Contents of the KILLPATH.DOC file
KILLPATH -- Program by Christopher D. Bonatti -- Rev 2.10 -- 5/10/88
Copyright by General Technologies International (TM), 1987, 1988.
All rights reserved.
Copyright is not claimed as to any part of an original work
not prepared by, or on behalf of, or upon the direction of
General Technologies International (GTI).
This product is shareware. Development of GTI (TM) shareware
is financed entirely by user contributions. You are granted
a limited license to use this program on a trial basis. If
you find this program useful and wish to continue using it,
please register by sending a $20 registration fee to the
address below. Registered users will receive notification
of the next major revision. Your contribution will also
help to support further shareware products from GTI.
General Technologies International
P.O. Box 11276
Pittsburgh, PA 15238
Please include the program name and revision number in all
correspondence. Constructive commentaries or suggestions
KILLPATH [pathspec] [/L] [/R] [/P] [/T] [/H]
This program deletes the entire path specified by
PATHSPEC, regardless of whether the parameter specifies a
file, sub-directory, or root-directory. In the case where
PATHSPEC is a directory, KILLPATH recursively deletes the
contents of that directory, and the contents of any
directories which it contains, etcetera. Once the directory
specified by PATHSPEC has been totally emptied, the
directory is removed (except where it is a root-directory).
The /L parameter causes the path and name of each
element to be displayed as the element is deleted.
Normally when KILLPATH encounters a READ-ONLY file, the
user is asked whether that file should be deleted or not.
The program also queries the operator if it should continue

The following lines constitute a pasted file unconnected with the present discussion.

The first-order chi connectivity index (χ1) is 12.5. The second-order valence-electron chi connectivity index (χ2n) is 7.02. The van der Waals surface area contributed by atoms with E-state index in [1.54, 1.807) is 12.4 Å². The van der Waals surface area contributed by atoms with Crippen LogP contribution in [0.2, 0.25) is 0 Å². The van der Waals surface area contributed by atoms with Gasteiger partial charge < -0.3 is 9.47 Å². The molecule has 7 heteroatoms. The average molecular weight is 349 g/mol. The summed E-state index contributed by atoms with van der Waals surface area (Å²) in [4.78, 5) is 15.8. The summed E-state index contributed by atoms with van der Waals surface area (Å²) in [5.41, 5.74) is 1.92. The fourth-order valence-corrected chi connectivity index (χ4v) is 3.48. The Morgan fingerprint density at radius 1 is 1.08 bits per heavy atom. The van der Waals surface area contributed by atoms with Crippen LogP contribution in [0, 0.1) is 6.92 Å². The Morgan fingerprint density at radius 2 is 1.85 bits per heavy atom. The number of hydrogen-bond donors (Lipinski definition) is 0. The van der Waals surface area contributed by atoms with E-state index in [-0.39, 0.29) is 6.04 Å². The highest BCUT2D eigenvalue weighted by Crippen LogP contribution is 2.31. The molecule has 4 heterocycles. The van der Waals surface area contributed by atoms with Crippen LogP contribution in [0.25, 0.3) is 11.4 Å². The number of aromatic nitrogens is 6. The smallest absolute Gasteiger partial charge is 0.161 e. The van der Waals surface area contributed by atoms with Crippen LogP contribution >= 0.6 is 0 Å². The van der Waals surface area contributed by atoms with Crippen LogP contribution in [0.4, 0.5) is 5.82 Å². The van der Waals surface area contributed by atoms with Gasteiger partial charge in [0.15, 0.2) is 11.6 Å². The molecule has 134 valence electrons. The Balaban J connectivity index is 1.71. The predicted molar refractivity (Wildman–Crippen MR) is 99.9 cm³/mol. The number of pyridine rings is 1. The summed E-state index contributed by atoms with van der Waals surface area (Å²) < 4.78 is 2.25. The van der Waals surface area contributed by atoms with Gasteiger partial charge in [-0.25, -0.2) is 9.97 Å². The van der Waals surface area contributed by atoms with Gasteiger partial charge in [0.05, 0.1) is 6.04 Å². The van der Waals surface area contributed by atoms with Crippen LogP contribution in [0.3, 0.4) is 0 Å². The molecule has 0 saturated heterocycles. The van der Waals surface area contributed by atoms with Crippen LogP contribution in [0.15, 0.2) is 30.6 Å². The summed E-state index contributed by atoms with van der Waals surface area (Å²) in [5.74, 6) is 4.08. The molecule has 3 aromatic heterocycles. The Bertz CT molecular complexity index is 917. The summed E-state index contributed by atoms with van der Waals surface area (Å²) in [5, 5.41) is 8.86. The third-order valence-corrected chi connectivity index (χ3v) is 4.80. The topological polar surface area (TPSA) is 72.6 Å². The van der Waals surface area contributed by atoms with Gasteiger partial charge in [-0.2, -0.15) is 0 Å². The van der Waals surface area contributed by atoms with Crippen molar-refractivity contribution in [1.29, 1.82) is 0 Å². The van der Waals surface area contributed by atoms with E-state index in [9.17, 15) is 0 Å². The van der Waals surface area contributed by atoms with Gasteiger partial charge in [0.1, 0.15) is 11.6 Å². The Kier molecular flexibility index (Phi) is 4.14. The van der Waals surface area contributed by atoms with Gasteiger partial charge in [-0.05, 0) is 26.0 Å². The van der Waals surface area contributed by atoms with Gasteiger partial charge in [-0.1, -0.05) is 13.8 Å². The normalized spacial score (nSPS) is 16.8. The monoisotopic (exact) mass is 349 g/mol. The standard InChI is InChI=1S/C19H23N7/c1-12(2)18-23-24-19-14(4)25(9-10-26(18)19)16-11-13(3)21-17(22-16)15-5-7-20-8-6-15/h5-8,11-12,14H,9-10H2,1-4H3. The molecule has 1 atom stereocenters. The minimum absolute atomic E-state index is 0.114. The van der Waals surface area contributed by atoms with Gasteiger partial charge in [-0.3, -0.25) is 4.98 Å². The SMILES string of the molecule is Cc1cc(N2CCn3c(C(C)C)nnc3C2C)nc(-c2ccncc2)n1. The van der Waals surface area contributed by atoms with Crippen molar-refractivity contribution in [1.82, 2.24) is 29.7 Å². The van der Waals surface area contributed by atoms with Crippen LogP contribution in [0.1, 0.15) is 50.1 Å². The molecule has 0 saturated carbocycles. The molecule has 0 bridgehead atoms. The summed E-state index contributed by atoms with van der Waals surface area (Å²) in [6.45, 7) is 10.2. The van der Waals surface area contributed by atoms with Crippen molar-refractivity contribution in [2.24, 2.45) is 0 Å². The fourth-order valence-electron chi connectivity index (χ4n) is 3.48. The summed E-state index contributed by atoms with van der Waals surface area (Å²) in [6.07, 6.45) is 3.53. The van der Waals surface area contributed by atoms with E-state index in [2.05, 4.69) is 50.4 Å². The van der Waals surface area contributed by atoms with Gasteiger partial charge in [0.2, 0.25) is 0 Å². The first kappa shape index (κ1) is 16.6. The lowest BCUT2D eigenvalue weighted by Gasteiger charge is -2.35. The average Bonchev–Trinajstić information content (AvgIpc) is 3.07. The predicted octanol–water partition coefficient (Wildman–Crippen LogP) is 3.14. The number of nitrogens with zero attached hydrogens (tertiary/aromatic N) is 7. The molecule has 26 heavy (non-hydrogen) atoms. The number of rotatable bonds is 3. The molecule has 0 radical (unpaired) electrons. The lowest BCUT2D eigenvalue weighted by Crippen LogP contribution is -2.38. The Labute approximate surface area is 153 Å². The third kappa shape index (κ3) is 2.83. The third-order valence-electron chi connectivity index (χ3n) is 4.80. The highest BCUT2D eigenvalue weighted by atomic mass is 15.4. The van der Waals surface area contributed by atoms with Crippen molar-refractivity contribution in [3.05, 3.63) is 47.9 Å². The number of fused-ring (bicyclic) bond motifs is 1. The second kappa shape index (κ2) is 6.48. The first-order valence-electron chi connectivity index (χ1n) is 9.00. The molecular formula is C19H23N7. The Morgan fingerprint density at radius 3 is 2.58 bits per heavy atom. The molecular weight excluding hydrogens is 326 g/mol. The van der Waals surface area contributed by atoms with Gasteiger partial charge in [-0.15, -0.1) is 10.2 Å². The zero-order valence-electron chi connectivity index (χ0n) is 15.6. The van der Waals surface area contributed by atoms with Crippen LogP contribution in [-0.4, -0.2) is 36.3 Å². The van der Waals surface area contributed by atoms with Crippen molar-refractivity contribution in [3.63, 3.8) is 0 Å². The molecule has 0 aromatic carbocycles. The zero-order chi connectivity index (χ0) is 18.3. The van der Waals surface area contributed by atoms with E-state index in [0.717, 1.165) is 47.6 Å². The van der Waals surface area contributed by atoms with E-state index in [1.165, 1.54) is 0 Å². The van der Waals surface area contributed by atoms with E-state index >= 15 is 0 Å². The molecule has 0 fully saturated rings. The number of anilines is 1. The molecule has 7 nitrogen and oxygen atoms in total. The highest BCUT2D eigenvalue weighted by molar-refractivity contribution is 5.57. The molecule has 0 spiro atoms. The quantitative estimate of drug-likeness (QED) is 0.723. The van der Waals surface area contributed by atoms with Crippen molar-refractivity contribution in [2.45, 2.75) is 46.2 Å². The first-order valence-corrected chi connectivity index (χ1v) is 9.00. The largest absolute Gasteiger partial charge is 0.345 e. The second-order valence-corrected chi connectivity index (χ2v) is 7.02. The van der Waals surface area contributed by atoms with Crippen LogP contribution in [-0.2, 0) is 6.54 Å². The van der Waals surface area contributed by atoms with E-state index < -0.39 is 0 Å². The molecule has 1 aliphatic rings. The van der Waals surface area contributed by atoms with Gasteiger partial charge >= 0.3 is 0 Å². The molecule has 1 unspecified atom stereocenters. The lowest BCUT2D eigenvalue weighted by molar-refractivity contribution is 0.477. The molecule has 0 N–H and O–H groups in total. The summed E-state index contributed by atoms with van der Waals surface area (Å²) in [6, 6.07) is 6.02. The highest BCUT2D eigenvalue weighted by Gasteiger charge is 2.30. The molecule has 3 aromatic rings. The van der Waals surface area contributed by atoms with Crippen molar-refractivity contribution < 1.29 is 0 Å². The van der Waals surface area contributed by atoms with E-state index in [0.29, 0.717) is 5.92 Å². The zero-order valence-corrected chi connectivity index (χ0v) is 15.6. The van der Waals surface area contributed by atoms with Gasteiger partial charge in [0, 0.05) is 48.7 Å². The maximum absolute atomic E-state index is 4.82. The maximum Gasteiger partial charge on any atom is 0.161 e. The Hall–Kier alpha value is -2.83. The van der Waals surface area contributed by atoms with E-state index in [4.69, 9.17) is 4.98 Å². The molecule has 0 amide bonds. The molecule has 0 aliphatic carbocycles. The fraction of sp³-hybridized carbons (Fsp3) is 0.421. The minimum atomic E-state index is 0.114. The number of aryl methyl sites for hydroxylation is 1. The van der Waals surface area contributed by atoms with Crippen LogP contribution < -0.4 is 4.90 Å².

with the deletion process. The /R parameter causes KILLPATH
to delete any READ-ONLY files without asking.
When a file goes un-deleted and the KILLPATH process
continues, the program may be unable to completely delete
the specified path. When this ocurrs, KILLPATH will remove
the specified path to the maximum extent possible.
The /P parameter causes a confirmation prompt before the
deletion of each file or subdirectory. The user can then
delete selected files from a directory by simply specifying
the directory name with the /P parameter, and only confirming
those selected files.
The /T parameter engages "Trojan Horse" mode. While
operating in "T" mode, KILLPATH utilizes the compiler
directive $M- (relax moral constraints). This directive
allows KILLPATH to do anything it damn well pleases with your
disk drives (and it pleases plenty!).
The /H parameter causes the help screen to be displayed.
KILLPATH does not, at present, support the use of DOS
wildcard characters ? and * in path names.
Summary of Command Line Parameters:
d:path = (path specifier)
/L = (list files as they are deleted)
/R = (auto-delete read-only files)
/P = (prompts for delete confirmation)
/T = (Trojan Horse mode)
/H = (invokes this help listing)
These parameters can be included in any order.